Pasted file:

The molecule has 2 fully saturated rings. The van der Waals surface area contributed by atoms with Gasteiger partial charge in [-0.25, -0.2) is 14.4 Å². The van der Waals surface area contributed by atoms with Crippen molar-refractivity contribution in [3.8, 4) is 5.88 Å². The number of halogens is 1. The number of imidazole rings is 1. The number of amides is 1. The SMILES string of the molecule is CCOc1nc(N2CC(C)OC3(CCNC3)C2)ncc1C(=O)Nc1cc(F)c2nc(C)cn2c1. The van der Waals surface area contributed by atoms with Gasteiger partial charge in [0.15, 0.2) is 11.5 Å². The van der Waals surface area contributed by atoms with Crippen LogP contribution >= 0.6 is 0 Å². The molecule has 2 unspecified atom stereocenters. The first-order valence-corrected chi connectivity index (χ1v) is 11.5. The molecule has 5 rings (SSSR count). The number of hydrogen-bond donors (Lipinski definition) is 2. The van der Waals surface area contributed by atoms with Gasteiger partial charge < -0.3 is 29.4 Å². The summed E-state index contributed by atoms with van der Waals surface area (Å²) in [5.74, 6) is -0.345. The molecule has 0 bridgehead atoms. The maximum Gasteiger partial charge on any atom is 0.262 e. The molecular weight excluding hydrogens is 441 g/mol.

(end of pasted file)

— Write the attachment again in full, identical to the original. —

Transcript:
The molecule has 2 fully saturated rings. The van der Waals surface area contributed by atoms with Gasteiger partial charge in [-0.25, -0.2) is 14.4 Å². The van der Waals surface area contributed by atoms with Crippen molar-refractivity contribution in [3.8, 4) is 5.88 Å². The number of halogens is 1. The number of imidazole rings is 1. The number of amides is 1. The SMILES string of the molecule is CCOc1nc(N2CC(C)OC3(CCNC3)C2)ncc1C(=O)Nc1cc(F)c2nc(C)cn2c1. The van der Waals surface area contributed by atoms with Gasteiger partial charge in [0.15, 0.2) is 11.5 Å². The van der Waals surface area contributed by atoms with Crippen LogP contribution >= 0.6 is 0 Å². The molecule has 2 unspecified atom stereocenters. The first-order valence-corrected chi connectivity index (χ1v) is 11.5. The molecule has 5 rings (SSSR count). The number of hydrogen-bond donors (Lipinski definition) is 2. The van der Waals surface area contributed by atoms with Gasteiger partial charge < -0.3 is 29.4 Å². The summed E-state index contributed by atoms with van der Waals surface area (Å²) in [5.74, 6) is -0.345. The molecule has 0 bridgehead atoms. The maximum Gasteiger partial charge on any atom is 0.262 e. The molecular weight excluding hydrogens is 441 g/mol.